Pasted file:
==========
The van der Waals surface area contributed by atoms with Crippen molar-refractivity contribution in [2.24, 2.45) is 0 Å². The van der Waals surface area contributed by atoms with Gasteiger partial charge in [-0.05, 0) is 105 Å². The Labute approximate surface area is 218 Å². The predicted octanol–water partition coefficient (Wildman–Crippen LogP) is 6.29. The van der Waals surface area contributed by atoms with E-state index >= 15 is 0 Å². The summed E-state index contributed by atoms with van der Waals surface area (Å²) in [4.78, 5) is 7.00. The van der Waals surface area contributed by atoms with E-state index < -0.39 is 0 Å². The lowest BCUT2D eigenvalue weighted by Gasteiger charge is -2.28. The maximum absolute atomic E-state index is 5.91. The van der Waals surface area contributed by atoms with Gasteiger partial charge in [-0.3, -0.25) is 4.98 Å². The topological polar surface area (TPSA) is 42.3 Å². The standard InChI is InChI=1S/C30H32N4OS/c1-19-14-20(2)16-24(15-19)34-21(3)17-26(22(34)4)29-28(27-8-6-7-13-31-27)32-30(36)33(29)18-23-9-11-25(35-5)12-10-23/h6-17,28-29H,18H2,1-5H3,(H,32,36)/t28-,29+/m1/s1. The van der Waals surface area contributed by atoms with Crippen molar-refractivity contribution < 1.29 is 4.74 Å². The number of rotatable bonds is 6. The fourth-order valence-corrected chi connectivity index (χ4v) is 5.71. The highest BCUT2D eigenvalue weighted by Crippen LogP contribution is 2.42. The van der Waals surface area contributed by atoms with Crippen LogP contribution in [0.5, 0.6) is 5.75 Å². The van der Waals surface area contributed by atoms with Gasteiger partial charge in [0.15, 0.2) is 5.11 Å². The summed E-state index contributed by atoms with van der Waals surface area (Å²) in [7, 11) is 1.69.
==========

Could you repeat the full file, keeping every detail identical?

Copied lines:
The van der Waals surface area contributed by atoms with Crippen molar-refractivity contribution in [2.24, 2.45) is 0 Å². The van der Waals surface area contributed by atoms with Gasteiger partial charge in [-0.05, 0) is 105 Å². The Labute approximate surface area is 218 Å². The predicted octanol–water partition coefficient (Wildman–Crippen LogP) is 6.29. The van der Waals surface area contributed by atoms with E-state index >= 15 is 0 Å². The summed E-state index contributed by atoms with van der Waals surface area (Å²) in [4.78, 5) is 7.00. The van der Waals surface area contributed by atoms with E-state index < -0.39 is 0 Å². The lowest BCUT2D eigenvalue weighted by Gasteiger charge is -2.28. The maximum absolute atomic E-state index is 5.91. The van der Waals surface area contributed by atoms with Gasteiger partial charge in [-0.3, -0.25) is 4.98 Å². The topological polar surface area (TPSA) is 42.3 Å². The standard InChI is InChI=1S/C30H32N4OS/c1-19-14-20(2)16-24(15-19)34-21(3)17-26(22(34)4)29-28(27-8-6-7-13-31-27)32-30(36)33(29)18-23-9-11-25(35-5)12-10-23/h6-17,28-29H,18H2,1-5H3,(H,32,36)/t28-,29+/m1/s1. The van der Waals surface area contributed by atoms with Crippen molar-refractivity contribution < 1.29 is 4.74 Å². The number of rotatable bonds is 6. The fourth-order valence-corrected chi connectivity index (χ4v) is 5.71. The highest BCUT2D eigenvalue weighted by Crippen LogP contribution is 2.42. The van der Waals surface area contributed by atoms with Crippen LogP contribution in [0.5, 0.6) is 5.75 Å². The van der Waals surface area contributed by atoms with Gasteiger partial charge in [0.15, 0.2) is 5.11 Å². The summed E-state index contributed by atoms with van der Waals surface area (Å²) in [7, 11) is 1.69.